vascular drainage pathways has emerged as a key mechanism insporadic CAA3 56 90: these efflux channels may be conceptualisedas a cerebral ‘lymphatic system’, allowing interstitial fluid andsolutes to drain out of the brain along basement membranes inthe capillary walls, and between smooth muscle cells in thetunica media of small arteries (in the opposite direction toarterial blood flow) (figure 2).91 This transport system is thoughtto be driven by pulsations of the blood vessel wall.91 92 As thisand other clearance mechanisms fail in the ageing brain, or underother pathological conditions, Ab is increasingly trappedand deposited in the walls of small arteries (figure 2).91 Evidenceis emerging that cerebrovascular disease may impede thedrainage along the perivascular pathways, contributing to CAApathogenesis.90 93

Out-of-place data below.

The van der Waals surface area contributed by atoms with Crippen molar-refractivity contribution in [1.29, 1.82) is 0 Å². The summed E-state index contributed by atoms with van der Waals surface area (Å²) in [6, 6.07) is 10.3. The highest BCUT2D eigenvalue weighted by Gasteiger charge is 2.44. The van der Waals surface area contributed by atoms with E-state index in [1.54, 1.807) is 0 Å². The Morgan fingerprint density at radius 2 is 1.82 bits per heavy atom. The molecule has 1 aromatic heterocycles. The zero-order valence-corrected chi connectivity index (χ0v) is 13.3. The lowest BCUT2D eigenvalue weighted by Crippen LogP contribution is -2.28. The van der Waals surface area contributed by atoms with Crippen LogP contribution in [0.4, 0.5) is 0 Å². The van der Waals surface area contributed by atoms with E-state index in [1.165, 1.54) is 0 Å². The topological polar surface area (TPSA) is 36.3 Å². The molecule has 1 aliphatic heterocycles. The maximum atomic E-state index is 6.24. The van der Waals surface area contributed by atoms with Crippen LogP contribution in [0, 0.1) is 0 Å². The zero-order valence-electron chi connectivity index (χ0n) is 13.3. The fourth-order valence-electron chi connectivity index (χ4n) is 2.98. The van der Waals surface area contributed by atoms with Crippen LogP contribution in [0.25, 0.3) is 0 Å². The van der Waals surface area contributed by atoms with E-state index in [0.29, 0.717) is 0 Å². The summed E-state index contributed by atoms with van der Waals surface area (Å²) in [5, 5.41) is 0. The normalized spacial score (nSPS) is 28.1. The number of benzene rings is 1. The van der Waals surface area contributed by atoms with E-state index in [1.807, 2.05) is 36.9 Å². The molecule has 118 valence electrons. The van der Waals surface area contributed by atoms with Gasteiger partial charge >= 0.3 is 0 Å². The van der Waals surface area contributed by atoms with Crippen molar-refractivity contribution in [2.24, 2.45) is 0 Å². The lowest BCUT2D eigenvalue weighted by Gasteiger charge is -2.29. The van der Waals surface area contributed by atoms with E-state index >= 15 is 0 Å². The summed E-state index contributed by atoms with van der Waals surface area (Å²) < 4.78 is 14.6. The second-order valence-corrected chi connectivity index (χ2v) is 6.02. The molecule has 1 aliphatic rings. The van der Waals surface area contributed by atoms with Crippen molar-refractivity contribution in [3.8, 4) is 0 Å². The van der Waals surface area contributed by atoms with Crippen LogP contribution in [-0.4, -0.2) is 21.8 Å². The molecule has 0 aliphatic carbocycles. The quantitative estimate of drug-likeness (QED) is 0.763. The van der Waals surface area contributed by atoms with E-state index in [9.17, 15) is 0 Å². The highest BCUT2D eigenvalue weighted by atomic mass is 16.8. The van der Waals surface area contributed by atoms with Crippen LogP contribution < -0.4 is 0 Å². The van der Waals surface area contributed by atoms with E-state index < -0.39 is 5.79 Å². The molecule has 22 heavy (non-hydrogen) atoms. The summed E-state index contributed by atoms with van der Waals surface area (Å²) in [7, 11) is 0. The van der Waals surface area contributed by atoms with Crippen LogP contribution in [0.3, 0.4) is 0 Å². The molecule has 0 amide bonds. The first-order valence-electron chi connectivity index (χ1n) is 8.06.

It has been suggested that Ab deposition could further impair/block the perivascular drainage, leading to dilation of peri-vascular spaces (also known as VirchoweRobin spaces), notonly within lobar regions but also in the underlying whitematter that itself is unaffected by CAA.94 95 These enlargedperivascular spaces can reach several millimetres in diameter andmay be visible on appropriate brain imaging; this requiresfurther investigation as a potential useful neuroimaging markerof CAA.95 96

    As we have seen, ApoE is a strong genetic risk factor for CAA,an effect mediated by its important role in Ab metabolism,aggregation and clearance (figure 2B).39 54 89 ApoE 34 increasesthe Ab40:Ab42 ratio, shifting amyloid deposition to the vesselsinstead of brain parenchyma,53 and may reduce the efficiency ofefflux of Ab along perivascular channels,3 97 influencing CAA riskand age of onset.39 98 ApoE genotype may also interact with